June 26, 2013  • Events & Media

OLYMPUS DIGITAL CAMERAI prepared to lead last week’s lunch at learn at the Hired Guns Academy by listing the six financial tools I wanted to address and adding a few notes on each. I touched on two of the three, and on two completely separate topics as the conversation and questions led me in a completely unexpected direction.

What a delightful surprise.

I love sharing my financial knowledge with the creative class. I come with fairly strong bona fides, both as someone with considerable financial experience and a textbook “creative class” career that grew out of moonlighting opportunities and a desire for creative control and autonomy. I cobble together strategies for addressing the same challenges my clients, students, colleagues, and friends face in managing cash, negotiating the best rates, and craving professional fulfillment.  I have been doing this for a long time.

And still I’m delightfully surprised.

We talked about cash struggles, which is a common concern among the creative class and focused on three key tips.

  • Diversify revenue streams. One way to do this is through building a portfolio career (more on this topic in a moment).
  • Build a cash reserve. Many people aim for a reserve of 6-12 months’ worth of expenses, but any reserve is better than the alternative (debt financing shortfalls).
  • Translate an annual budget to reflect cash flow. By “rotating” the budget such that a creative entrepreneur compares the actual cash she expects to receive each month against the actual expenses she’ll have to pay (personal or professional expenses), she’ll know the minimum amount of cash she must have in reserve.

Although we’d all love to have clients that pay timely and a steady stream of work, those realities aren’t necessarily attainable for a creative classer. Instead of lamenting the situation (lamentable as it may be), using any or all of these strategies can help mitigate cash challenges.

One issue that surfaced in multiple contexts is one the Hired Guns addresses with its members repeatedly: The art of negotiation.

Ally and I both claimed to be master negotiators (next time, we’ll plan for a role playing exercise!), and we shared some of our favorite tips.

  • Establish a target price. Three things influence target price: Input costs, competition, and the market for a creative classer’s work.
  • Determine the walk-away price. The walk-away price is the absolute minimum a creative classer will take for his or her product, whether it be a tangible output, a project, or an hourly rate. It can (and should!) change as projects, experience, and the target price change.
  • Practice makes perfect. No one begins negotiating well, but as creative entrepreneurs develop their talents, hone their elevator pitches, and learn (sometimes the hard way) that failure isn’t the end of the world, negotiations produce less anxiety.

Finally, we talked about the empowerment (and dare I say beauty?) of a portfolio career, both in terms of revenue streams and professional fulfillment. I describe a portfolio career that is comprised of three distinct types of work: a starring role, supporting cast roles, and production assistance work.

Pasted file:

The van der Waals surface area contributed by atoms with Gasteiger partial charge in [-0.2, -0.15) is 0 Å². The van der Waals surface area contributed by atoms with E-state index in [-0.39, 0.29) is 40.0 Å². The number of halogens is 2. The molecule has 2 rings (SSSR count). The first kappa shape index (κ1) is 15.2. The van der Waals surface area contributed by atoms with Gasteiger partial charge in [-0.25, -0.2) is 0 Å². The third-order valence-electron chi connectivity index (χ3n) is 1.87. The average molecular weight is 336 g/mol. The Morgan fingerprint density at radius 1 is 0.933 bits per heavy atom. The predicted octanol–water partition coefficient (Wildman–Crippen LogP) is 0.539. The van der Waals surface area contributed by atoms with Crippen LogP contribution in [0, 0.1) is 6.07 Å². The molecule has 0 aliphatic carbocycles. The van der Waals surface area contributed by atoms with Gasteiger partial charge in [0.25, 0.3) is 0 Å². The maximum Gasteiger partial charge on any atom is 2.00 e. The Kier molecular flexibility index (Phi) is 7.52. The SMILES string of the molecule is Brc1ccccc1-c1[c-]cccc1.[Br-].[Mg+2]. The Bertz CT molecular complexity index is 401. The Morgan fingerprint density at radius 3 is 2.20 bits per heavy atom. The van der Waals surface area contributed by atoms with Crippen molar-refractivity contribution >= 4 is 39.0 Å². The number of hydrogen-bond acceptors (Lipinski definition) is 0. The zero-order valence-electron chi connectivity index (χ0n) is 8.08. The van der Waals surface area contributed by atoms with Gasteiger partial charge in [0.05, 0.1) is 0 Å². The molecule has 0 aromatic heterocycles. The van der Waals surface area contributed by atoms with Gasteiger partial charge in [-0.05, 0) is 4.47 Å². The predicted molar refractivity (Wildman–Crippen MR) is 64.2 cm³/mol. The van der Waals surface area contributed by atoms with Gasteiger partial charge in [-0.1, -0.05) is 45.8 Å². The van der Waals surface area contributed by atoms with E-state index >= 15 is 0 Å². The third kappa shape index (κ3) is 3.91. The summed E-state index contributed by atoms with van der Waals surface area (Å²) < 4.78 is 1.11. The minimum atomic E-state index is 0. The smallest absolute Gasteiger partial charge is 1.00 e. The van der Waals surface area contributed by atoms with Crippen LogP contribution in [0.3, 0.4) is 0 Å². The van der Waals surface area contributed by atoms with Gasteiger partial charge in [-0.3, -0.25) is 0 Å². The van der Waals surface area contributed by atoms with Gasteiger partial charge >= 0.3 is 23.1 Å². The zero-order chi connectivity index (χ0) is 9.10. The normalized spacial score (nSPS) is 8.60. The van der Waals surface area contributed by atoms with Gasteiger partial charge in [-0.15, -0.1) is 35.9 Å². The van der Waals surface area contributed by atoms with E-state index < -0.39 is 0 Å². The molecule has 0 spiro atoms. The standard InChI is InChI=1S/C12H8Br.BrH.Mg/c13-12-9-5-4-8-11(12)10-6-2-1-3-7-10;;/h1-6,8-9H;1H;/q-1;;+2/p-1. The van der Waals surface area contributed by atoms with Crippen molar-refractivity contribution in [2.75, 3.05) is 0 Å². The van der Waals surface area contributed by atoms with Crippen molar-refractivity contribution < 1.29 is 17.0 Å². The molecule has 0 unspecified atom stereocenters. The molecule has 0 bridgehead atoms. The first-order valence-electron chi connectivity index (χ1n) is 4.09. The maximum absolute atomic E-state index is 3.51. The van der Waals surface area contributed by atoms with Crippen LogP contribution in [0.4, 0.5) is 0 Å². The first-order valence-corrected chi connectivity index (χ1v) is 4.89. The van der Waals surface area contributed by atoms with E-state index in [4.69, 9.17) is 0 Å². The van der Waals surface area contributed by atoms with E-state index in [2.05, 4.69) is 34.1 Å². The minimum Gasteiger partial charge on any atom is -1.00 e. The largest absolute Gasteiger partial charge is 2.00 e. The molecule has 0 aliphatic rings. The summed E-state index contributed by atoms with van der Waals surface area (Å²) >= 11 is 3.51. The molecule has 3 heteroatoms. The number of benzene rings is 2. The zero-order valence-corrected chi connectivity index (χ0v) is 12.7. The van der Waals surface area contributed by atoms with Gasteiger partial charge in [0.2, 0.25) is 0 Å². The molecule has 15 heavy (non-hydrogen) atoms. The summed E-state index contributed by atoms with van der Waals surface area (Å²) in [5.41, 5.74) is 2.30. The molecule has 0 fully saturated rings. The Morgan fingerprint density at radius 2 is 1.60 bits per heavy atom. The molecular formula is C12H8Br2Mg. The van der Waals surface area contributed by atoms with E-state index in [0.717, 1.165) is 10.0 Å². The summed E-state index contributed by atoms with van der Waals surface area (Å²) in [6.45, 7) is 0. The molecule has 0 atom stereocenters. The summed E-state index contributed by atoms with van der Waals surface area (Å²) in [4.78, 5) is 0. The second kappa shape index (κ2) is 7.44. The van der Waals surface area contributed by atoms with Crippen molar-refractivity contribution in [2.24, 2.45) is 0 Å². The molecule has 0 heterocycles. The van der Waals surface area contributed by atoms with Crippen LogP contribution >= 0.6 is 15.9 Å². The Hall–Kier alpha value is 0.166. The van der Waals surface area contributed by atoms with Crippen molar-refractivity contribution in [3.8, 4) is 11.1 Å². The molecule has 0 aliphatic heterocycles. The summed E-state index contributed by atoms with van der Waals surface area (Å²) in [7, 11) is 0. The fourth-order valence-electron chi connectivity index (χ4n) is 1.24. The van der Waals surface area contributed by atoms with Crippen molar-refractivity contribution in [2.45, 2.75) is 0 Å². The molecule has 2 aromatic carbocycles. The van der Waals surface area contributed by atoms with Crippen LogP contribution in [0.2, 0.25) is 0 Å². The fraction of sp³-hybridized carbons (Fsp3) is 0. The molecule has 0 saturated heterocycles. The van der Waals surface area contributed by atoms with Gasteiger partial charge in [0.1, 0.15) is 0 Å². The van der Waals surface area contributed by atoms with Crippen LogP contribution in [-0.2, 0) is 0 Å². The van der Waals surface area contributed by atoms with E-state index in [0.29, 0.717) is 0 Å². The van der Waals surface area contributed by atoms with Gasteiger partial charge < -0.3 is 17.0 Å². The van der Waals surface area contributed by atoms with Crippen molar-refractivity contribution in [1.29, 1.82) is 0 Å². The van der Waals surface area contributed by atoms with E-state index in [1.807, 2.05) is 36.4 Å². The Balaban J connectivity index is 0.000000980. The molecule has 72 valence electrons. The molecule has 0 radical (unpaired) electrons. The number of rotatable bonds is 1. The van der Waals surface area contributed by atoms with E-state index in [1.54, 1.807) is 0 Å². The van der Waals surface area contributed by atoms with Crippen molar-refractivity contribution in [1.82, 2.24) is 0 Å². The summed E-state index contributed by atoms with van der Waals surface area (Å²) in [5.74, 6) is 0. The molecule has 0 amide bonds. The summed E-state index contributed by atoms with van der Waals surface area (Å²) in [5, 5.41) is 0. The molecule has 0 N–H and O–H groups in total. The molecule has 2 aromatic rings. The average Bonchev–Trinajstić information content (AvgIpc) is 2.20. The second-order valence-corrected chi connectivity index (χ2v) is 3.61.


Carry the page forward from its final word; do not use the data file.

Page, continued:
• The starring role is your true passion, your true professional pursuit. It can be widely or narrowly defined (e.g., a writer or a women’s magazine freelance writer), but it is one thing that is meaningful to you.
  • Supporting cast roles complement the starring role. They are related to the starring role by industry, generally, and they provide additional income, connections, and relevant experience to support the starring role.
  • Production assistance roles are repeatable, temporary, and purely supporting in nature. They are meant to provide financial support without detracting from the starring or supporting roles. We’re not crazy about them, but they serve an important purpose as our careers are growing and changing.

So thanks to Amy, Jonathon, Valerie, Jen, Mark, Jessica, Edie, Adrienne, Susan, Victoria, Siobban, Ivan, and of course Ally for sharing such great war stories, opening up about struggles, and celebrating the spirit of the creative class. Check out Mark’s Twitter feed (#HiredGuns from June 19) for a series of 140-character highlights from the events, and stay tuned in the coming weeks for forthcoming posts about these and other financial topics for creative entrepreneurs… and maybe even another lunch and learn.

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Arts & Numbers

You don’t have to do this alone. Arts & Numbers is a comprehensive financial guide for creative individuals… and anyone else with a passion for something other than accounting and finance. This book aims to provide basic information on finance and financial matters for creative entrepreneurs to take ownership of their financial situations, thus ensuring their long-term success, creative and otherwise.

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